Sometimes young adults with knee arthritis need surgery but can't have the standard types of operations. They are either too young, too active, or too heavy (obese). The McKeever hemiarthroplasty may be a good option. In this study, surgeons report on the long-term results of a series of 23 knees with this implant. All patients were less than 60 years old. Everyone was followed for at least 12 years.
The McKeever device is a thin piece of metal placed on the tibial (lower leg) side of the knee. It replaces the bony plateau or shelf of bone that makes up the lower half of the knee joint. It has a T-shaped keel underneath to help hold it in place. It's used most often when arthritic changes only affect one side of the joint (unicompartmental).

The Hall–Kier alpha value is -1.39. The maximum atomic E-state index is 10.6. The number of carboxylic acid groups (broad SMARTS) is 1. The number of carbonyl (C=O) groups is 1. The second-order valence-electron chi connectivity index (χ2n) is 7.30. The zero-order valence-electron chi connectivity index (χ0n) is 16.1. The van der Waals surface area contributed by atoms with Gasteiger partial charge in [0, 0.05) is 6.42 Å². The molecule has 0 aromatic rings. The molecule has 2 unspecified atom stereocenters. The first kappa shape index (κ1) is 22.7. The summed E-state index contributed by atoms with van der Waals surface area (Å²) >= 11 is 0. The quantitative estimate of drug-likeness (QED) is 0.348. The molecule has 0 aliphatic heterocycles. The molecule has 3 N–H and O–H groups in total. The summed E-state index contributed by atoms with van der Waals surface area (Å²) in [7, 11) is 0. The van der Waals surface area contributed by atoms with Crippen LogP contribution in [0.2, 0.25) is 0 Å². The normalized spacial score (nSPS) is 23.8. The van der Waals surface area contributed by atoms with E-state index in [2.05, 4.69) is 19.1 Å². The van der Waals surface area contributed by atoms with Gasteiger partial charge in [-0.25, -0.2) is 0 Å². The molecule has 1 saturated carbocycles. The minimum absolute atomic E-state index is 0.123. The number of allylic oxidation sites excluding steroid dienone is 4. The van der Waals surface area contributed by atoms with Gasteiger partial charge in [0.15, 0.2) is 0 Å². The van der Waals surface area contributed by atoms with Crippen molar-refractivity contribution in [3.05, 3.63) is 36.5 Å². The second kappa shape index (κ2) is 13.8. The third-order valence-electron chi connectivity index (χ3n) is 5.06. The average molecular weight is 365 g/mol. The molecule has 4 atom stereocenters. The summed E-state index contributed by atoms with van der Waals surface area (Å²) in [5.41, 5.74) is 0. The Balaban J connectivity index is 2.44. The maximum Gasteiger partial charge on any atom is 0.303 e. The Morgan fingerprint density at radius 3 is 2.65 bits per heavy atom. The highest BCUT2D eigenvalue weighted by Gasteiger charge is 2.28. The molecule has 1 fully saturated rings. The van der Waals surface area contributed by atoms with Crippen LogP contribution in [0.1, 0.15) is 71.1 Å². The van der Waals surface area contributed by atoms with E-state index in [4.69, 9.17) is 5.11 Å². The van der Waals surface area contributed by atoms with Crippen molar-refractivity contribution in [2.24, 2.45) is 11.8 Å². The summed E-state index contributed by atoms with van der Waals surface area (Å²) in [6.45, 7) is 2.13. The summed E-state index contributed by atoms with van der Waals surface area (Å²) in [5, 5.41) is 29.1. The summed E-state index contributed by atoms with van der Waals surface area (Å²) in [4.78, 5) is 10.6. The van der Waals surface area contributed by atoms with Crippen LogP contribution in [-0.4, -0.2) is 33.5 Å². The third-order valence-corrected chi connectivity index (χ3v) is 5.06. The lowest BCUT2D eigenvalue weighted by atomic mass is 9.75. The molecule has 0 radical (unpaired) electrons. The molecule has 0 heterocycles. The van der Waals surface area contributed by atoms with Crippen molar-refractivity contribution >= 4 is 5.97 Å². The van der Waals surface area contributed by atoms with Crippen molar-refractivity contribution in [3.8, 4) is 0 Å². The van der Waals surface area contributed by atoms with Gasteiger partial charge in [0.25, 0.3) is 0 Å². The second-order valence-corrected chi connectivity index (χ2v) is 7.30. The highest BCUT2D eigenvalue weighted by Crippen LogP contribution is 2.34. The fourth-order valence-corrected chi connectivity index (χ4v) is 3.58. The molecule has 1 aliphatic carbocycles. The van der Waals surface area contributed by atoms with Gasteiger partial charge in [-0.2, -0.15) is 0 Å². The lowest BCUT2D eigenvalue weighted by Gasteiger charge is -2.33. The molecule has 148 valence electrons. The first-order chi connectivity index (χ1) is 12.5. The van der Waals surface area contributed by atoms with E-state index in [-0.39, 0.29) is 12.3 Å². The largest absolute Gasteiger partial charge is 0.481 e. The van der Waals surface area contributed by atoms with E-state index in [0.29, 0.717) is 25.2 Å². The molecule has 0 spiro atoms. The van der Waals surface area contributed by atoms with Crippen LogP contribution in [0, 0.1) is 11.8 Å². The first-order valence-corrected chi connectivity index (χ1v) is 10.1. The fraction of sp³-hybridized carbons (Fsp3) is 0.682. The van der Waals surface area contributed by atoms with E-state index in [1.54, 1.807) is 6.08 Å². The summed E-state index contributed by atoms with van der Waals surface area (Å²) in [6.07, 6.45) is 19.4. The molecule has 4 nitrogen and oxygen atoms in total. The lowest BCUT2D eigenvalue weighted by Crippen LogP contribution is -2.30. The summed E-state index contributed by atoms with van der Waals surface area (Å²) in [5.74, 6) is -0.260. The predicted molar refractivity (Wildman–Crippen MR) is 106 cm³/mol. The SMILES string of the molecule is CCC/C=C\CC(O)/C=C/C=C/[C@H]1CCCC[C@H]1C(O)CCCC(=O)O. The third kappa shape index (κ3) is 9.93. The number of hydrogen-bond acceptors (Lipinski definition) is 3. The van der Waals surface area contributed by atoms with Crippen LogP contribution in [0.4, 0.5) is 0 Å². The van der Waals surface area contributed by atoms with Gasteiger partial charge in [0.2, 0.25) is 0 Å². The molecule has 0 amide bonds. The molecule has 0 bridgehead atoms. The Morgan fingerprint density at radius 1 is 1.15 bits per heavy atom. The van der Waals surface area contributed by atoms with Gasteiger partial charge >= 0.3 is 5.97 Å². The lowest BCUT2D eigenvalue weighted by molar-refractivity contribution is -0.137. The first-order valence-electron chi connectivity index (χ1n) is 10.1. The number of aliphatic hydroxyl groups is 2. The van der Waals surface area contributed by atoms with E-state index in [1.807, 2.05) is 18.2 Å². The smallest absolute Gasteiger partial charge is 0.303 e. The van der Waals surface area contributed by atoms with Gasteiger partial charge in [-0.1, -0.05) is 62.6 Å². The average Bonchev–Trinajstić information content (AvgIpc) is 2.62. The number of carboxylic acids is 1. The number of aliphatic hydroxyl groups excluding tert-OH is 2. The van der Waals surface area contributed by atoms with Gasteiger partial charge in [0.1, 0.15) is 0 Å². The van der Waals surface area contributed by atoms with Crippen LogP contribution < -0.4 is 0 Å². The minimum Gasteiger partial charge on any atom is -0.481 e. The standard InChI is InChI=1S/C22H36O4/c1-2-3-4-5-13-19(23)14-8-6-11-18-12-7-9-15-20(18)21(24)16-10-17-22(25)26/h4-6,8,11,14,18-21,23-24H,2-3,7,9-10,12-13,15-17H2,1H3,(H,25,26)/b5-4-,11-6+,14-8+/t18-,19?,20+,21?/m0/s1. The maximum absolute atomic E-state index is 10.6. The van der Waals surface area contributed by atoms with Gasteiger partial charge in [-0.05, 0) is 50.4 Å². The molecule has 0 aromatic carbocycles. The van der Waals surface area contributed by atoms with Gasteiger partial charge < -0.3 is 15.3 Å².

Results were best in the youngest patients. The patients who kept the implant the longest were on average nine years younger than patients who needed a second operation. The younger patients kept the McKeever implant twice as long as the older patients who needed a revision.
Everyone agreed they would have the same operation again. It works well to delay the need for a partial or total knee joint replacement. With the McKeever implant they had more function with less pain.
Bryan D. Springer, MD, et al. McKeever Hemiarthroplasty of the Knee in Patients Less than Sixty Years Old. In The Journal of Bone and Joint Surgery. February 2006. Vol. 88-A. No. 2. Pp. 366-371.'